Racial and ethnic differences in general health status and limiting health conditions among American children: parental reports in the 1999 National Survey of America's Families

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Publication Type Working Paper
School or College College of Social & Behavioral Science
Department Sociology
Program Institute of Public and International Affairs (IPIA)
Creator Wen, Ming
Title Racial and ethnic differences in general health status and limiting health conditions among American children: parental reports in the 1999 National Survey of America's Families
Date 2006-09-01
Description Objectives: This research investigates the association between race/ethnicity and child health and examines the role of family structure, family SES, and healthcare factors in this association. Five major racial/ethnic groups in the United States are studied. Two child health outcomes including parent-rated health and limiting health condition are examined. The analysis is stratified into three age groups: age 0 to 5, age 6 to 11, and age 12 to 17. Design: Cross-sectional study using data from a large nationally representative sample collected in 1999 in the United States. Results: For general health, older age groups tend to exhibit larger racial/ethnic disparities. With few exceptions, minority groups showed higher risk of poor health relative to Whites among children age 6 to 17. In the youngest group (age 0 to 5), only Latinos have significant health disadvantage. As to limiting health condition, black children prior to adolescence are slightly disadvantaged, Native American adolescents are significantly more likely to have limiting conditions, whereas Asian adolescents are better off than Whites. Family SES explains some black, Latino, and Native American effects but not all; and SES does not explain the Asian effects. Family structure and healthcare factors generally do not contribute much to the racial/ethnic differences but they can have significant effects on child health in their own right. We also find that economic resources play a more salient role in child health than parental education especially in younger children. And healthcare factors to some extent explain why children from higher SES family fare better. Conclusion: Racial/ethnic disparities in health start early in life. Except for Asians, class explains a substantial amount but not all of these disparities. Healthcare factors play a prominent role in explaining disparities by class. Structural solution is needed to reduce disparities by race and ethnicity particularly in younger children.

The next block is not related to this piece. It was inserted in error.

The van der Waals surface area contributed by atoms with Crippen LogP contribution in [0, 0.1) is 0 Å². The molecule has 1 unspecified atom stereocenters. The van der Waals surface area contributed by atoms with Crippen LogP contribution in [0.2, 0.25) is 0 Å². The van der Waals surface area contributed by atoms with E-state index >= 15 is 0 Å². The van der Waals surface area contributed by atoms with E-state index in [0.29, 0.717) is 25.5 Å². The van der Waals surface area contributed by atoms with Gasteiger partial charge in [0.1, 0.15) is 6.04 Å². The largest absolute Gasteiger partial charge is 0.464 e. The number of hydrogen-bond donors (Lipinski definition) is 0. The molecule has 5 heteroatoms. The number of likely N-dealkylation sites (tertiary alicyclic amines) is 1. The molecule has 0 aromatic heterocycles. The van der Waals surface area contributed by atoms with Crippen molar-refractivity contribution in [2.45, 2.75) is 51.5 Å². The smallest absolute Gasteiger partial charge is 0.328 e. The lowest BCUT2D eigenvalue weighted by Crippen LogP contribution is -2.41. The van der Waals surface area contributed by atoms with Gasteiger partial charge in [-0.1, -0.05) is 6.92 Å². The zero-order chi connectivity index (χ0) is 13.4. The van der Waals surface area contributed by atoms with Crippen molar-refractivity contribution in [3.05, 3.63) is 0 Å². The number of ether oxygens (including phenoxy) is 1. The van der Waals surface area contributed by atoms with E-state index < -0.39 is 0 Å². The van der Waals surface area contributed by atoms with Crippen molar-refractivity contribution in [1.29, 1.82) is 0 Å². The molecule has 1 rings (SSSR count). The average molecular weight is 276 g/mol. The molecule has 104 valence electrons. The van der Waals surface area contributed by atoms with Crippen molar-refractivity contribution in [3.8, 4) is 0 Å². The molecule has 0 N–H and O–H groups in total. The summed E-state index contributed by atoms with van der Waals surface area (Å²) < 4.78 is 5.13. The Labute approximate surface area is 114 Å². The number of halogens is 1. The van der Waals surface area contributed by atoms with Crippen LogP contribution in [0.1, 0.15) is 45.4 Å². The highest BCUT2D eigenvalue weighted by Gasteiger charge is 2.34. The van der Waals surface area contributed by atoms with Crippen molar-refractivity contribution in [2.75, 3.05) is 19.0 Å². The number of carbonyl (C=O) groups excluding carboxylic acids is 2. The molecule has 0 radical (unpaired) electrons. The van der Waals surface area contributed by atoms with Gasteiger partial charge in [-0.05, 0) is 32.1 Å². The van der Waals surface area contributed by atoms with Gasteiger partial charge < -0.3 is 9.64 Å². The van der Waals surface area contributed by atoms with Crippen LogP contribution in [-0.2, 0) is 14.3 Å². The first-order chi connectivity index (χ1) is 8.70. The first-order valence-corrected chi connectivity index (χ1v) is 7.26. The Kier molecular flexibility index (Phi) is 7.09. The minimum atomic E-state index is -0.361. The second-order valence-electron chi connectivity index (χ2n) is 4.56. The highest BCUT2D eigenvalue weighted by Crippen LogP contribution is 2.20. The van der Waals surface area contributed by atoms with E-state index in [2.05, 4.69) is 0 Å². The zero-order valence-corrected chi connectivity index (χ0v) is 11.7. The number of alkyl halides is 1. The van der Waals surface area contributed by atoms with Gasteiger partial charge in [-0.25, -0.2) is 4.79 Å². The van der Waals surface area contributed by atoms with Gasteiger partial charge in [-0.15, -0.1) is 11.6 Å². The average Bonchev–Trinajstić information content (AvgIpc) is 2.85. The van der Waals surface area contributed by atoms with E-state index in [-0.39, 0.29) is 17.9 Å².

Type Text
Publisher University of Utah
Subject Socioeconomic status; Health care; Children; Race; Ethnicity
Subject LCSH Children -- Health and hygiene; Family; Ethnic groups
Language eng
Bibliographic Citation Wen, M. (2006). Racial and ethnic differences in general health status and limiting health conditions among American children: Parental reports in the 1999 National Survey of America's Families. Institute of Public International Affairs (IPIA).
Series Institute of Public and International Affairs Working Papers
Rights Management (c) 2006 University of Utah
Format Medium application/pdf
Format Extent 251,360 bytes
Identifier ir-main,597
ARK ark:/87278/s6f19h7n
Setname ir_uspace
Date Created 2012-06-13
Date Modified 2021-05-06
ID 706294
Reference URL https://collections.lib.utah.edu/ark:/87278/s6f19h7n
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